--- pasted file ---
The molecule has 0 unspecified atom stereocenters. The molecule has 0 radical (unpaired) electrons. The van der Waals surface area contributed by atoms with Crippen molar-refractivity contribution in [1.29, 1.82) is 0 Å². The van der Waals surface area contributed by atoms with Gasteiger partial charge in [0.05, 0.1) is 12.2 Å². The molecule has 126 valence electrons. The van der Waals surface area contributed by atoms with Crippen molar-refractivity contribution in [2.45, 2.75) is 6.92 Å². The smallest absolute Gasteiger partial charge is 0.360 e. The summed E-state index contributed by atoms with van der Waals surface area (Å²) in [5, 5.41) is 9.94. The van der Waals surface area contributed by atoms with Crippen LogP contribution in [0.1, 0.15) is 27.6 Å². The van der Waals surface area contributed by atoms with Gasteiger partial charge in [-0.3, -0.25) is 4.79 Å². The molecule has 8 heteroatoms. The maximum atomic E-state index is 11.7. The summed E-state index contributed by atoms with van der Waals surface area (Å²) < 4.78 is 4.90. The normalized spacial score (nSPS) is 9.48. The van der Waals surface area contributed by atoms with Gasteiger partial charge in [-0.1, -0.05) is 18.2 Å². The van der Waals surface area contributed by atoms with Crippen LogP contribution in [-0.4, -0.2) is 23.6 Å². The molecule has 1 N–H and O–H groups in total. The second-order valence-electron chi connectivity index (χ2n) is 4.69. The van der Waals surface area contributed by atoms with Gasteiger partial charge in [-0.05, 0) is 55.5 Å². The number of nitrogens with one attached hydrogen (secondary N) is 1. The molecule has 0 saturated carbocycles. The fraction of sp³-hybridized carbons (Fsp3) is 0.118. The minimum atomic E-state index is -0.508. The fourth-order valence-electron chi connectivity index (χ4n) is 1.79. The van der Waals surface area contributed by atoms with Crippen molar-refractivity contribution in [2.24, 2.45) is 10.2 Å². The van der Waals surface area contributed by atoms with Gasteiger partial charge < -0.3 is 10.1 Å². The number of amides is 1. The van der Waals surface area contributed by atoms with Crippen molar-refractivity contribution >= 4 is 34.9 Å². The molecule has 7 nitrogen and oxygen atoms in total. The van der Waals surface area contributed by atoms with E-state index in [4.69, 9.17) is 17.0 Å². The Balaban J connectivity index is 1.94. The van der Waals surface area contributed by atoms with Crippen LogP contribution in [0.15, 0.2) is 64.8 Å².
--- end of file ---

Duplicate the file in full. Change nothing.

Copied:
The molecule has 0 unspecified atom stereocenters. The molecule has 0 radical (unpaired) electrons. The van der Waals surface area contributed by atoms with Crippen molar-refractivity contribution in [1.29, 1.82) is 0 Å². The van der Waals surface area contributed by atoms with Gasteiger partial charge in [0.05, 0.1) is 12.2 Å². The molecule has 126 valence electrons. The van der Waals surface area contributed by atoms with Crippen molar-refractivity contribution in [2.45, 2.75) is 6.92 Å². The smallest absolute Gasteiger partial charge is 0.360 e. The summed E-state index contributed by atoms with van der Waals surface area (Å²) in [5, 5.41) is 9.94. The van der Waals surface area contributed by atoms with Crippen LogP contribution in [0.1, 0.15) is 27.6 Å². The van der Waals surface area contributed by atoms with Gasteiger partial charge in [-0.3, -0.25) is 4.79 Å². The molecule has 8 heteroatoms. The maximum atomic E-state index is 11.7. The summed E-state index contributed by atoms with van der Waals surface area (Å²) < 4.78 is 4.90. The normalized spacial score (nSPS) is 9.48. The van der Waals surface area contributed by atoms with Gasteiger partial charge in [-0.1, -0.05) is 18.2 Å². The van der Waals surface area contributed by atoms with Crippen LogP contribution in [-0.4, -0.2) is 23.6 Å². The molecule has 1 N–H and O–H groups in total. The second-order valence-electron chi connectivity index (χ2n) is 4.69. The van der Waals surface area contributed by atoms with Gasteiger partial charge in [-0.05, 0) is 55.5 Å². The number of nitrogens with one attached hydrogen (secondary N) is 1. The molecule has 0 saturated carbocycles. The fraction of sp³-hybridized carbons (Fsp3) is 0.118. The minimum atomic E-state index is -0.508. The fourth-order valence-electron chi connectivity index (χ4n) is 1.79. The van der Waals surface area contributed by atoms with Crippen molar-refractivity contribution in [2.24, 2.45) is 10.2 Å². The van der Waals surface area contributed by atoms with Gasteiger partial charge < -0.3 is 10.1 Å². The number of amides is 1. The van der Waals surface area contributed by atoms with Crippen molar-refractivity contribution >= 4 is 34.9 Å². The molecule has 7 nitrogen and oxygen atoms in total. The van der Waals surface area contributed by atoms with E-state index in [4.69, 9.17) is 17.0 Å². The Balaban J connectivity index is 1.94. The van der Waals surface area contributed by atoms with Crippen LogP contribution in [0.15, 0.2) is 64.8 Å².